For Day 16 of this series, I am going to talk about a few useful tools you can use to identify some hardware details about a database server. These tools all require that you have access to login to that server, which might be a problem for some people, depending on the policies of their organization. If you are barred from directly accessing your server, my Day 15 post from this series gives you another option to get some information from T-SQL.

The first tool is msinfo32.exe, which is built into all recent versions of Windows. You can simply type msinfo32 in a Run window, and you will see the System Information dialog shown in Figure 1.

System Information

Figure1: System Information Dialog

The System Information dialog shows that we have a Dell PowerEdge R720. This dialog also shows that I have two Intel Xeon E5-2670 processors, with 64GB of RAM, running Windows Server 2012 Datacenter Edition.

The second tool is the Computer Properties dialog shown in Figure 2. You can get there by bringing up the Windows Charm with Windows + C, then typing Computer then choosing Computer, right-clicking, and choosing Properties. This shows the version and edition of Windows, the computer name, the processor model, and the amount of installed RAM.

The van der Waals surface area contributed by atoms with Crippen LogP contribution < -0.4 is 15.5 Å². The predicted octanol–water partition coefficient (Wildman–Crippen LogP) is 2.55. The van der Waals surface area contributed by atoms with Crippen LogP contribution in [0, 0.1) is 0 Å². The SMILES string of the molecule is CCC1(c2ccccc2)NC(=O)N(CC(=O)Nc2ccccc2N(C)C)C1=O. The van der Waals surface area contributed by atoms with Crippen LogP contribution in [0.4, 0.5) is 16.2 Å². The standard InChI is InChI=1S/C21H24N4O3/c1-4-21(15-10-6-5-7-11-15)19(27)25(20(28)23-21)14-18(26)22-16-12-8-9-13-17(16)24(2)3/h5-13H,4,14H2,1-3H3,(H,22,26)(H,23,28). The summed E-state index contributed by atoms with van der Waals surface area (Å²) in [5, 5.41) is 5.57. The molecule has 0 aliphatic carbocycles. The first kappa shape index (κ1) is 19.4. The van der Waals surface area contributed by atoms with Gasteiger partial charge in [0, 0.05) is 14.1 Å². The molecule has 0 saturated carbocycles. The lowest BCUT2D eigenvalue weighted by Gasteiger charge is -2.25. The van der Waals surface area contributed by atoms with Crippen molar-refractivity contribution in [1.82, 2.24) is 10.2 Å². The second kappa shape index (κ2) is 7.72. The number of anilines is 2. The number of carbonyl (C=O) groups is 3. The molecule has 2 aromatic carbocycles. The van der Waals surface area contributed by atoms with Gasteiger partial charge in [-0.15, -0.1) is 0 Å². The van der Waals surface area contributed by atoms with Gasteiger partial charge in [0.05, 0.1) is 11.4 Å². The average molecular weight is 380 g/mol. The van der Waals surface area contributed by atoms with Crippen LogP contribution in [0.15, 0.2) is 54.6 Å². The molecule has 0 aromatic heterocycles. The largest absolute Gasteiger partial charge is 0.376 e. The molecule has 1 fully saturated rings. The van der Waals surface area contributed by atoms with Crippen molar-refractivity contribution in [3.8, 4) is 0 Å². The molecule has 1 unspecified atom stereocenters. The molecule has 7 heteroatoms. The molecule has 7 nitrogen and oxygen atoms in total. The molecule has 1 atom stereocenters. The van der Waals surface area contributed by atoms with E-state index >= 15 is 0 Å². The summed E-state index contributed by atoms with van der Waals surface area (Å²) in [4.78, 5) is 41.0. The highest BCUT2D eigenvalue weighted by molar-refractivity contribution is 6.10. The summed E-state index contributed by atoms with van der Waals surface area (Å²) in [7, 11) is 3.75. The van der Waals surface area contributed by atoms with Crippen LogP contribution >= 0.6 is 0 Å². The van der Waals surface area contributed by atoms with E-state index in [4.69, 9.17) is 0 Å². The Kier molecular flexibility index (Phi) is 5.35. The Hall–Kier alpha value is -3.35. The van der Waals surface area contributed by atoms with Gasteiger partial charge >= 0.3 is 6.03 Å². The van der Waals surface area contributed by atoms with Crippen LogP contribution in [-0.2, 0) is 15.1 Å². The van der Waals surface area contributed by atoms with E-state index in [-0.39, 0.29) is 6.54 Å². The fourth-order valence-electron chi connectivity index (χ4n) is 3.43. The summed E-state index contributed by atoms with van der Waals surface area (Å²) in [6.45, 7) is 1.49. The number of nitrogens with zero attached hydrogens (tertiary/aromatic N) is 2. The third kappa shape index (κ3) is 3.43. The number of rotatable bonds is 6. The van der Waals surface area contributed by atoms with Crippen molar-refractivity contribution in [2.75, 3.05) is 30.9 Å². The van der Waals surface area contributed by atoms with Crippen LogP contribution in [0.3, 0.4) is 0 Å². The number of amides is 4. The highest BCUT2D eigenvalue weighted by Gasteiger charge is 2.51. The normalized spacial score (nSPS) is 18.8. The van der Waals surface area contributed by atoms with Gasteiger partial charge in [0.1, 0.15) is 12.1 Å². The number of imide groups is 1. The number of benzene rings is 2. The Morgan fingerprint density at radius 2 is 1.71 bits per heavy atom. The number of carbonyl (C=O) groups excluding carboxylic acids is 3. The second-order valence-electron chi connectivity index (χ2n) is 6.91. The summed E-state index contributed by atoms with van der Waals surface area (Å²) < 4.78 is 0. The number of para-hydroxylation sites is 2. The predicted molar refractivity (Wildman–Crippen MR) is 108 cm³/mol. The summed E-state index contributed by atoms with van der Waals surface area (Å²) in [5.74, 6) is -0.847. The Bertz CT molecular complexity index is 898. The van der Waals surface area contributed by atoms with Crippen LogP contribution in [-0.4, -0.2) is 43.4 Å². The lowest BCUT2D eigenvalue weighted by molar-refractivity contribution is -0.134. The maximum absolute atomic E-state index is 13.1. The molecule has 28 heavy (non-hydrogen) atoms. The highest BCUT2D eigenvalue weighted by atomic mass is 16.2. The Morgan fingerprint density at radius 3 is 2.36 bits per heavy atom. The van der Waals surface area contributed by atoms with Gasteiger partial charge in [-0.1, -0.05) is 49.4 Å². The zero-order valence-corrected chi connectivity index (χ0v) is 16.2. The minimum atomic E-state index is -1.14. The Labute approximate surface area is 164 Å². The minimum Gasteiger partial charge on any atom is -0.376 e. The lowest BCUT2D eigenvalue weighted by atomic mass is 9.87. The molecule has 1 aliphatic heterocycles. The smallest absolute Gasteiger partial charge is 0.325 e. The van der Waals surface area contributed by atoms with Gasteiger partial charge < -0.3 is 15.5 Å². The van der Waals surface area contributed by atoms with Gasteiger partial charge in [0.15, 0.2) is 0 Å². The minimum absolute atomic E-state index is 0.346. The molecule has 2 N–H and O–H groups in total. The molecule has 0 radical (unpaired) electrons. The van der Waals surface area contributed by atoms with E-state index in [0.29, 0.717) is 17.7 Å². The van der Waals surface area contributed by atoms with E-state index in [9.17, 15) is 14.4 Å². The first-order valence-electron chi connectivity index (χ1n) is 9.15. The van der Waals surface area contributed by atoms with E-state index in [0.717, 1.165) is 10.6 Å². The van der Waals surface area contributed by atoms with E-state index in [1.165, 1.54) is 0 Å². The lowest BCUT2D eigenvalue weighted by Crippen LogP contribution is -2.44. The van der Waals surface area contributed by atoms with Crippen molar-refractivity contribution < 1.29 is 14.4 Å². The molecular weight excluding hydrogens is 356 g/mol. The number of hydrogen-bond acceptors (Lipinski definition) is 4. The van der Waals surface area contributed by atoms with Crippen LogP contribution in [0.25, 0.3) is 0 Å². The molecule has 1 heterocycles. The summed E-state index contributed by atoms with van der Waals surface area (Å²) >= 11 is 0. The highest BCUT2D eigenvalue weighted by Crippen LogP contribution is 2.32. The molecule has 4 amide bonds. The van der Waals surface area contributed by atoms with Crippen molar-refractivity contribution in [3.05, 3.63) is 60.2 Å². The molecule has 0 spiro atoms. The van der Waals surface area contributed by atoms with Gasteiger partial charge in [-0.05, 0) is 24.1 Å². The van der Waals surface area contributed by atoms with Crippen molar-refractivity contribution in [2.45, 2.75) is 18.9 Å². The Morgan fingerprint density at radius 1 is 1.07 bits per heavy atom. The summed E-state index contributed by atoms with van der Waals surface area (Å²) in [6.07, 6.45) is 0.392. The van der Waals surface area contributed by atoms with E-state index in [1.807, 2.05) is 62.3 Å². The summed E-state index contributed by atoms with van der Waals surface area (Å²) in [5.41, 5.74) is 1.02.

Computer Information

Figure 2: Computer Properties Dialog

The third tool is Windows Task Manager, which is shown in Figure 3. You can get there by right-clicking on the Task Bar, and choosing Start Task Manager. The Performance tab now has different pages for CPU, Memory, and some other items, depending on your hardware.

The CPU page tells you how many logical processors are visible to Windows (the number of sections you see in CPU Usage History) if you right-click and change the display to show logical processors. You can also see overall CPU usageĀ  and CPU usage by NUMA node by selecting the appropriate display type. What is even more useful in Windows Server 2012 is the fact that you see the processor model number and base clock speed, along with the total number of sockets, physical cores, and logical processors. You can also see whether hardware virtualization is enabled, and the cumulative size of your L1, L2, and L3 caches across all of your processors.



Figure 3: Windows Server 2012 Task Manager, Performance Tab, CPU Page

Figure 4 gives you some pretty detailed information about your memory, including the amount of RAM that you have installed, the type and speed of the RAM, and the number of memory slots you have used out of the total number of memory slots in the system. This is all very useful information to know about the system.


Figure 4: Windows Server 2012 Task Manager, Performance Tab, Memory Page